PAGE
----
The 2010 Census revealed that lots of U.S. towns are losing population. What makes some different is that they're not rusting old industrial cities, but fine places to live and raise families. Here are eight.
The beach here is special, one of the best in the nation. It's also way down south in Cape May County, which means the summers are a little warmer and a little longer than on Cape Cod or Long Island.
The summer population far exceeds the 15,000 year-round residents, but don't confuse this town with others on the Jersey shore. It started out as a Methodist retreat and developed into a family-oriented resort. It's even dry (as in no alcohol), so it's not likely to attract Snooki, The Situation and their pals.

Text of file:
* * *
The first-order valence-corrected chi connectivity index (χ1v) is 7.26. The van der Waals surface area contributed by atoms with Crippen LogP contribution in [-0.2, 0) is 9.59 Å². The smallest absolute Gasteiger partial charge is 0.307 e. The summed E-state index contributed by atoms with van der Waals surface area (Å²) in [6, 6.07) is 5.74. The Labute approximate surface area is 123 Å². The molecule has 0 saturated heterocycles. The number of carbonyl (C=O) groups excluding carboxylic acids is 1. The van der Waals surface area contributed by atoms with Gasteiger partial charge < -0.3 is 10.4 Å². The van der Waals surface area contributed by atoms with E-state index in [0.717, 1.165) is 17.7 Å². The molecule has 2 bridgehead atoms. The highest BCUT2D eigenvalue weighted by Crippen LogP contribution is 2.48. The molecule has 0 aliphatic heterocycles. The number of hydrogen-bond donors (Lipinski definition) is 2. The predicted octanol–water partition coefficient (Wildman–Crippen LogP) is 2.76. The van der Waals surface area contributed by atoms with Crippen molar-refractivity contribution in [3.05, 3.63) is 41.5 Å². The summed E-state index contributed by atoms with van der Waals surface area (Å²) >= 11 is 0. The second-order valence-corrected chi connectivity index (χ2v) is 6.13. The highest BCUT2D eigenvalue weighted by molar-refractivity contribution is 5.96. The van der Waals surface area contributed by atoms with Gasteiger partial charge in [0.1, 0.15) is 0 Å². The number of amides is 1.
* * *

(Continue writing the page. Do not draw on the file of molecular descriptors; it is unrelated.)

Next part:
"It's very quaint," said Mark Grimes, a real estate broker in the area. "There are no high-rises but there are good schools and a family atmosphere. It's the anti-Jersey Shore."
It's not cheap, however. Grimes has single-family homes for sale starting at about $380,000 for a three bedroom bungalow fixer-upper blocks from the beach. At the high end, he's got a 7,000 square foot Victorian on the waterfront for $5.9 million.
He said Ocean City's old-fashioned, world-famous boardwalk runs for 2.5 miles along the ocean and is filled with fudge shops, ice cream stands and other innocent amusements.
All the attractions are not enough to keep the population from shrinking. It fell about 1% from 1990 to 2000 and another 4% during the 2000s.
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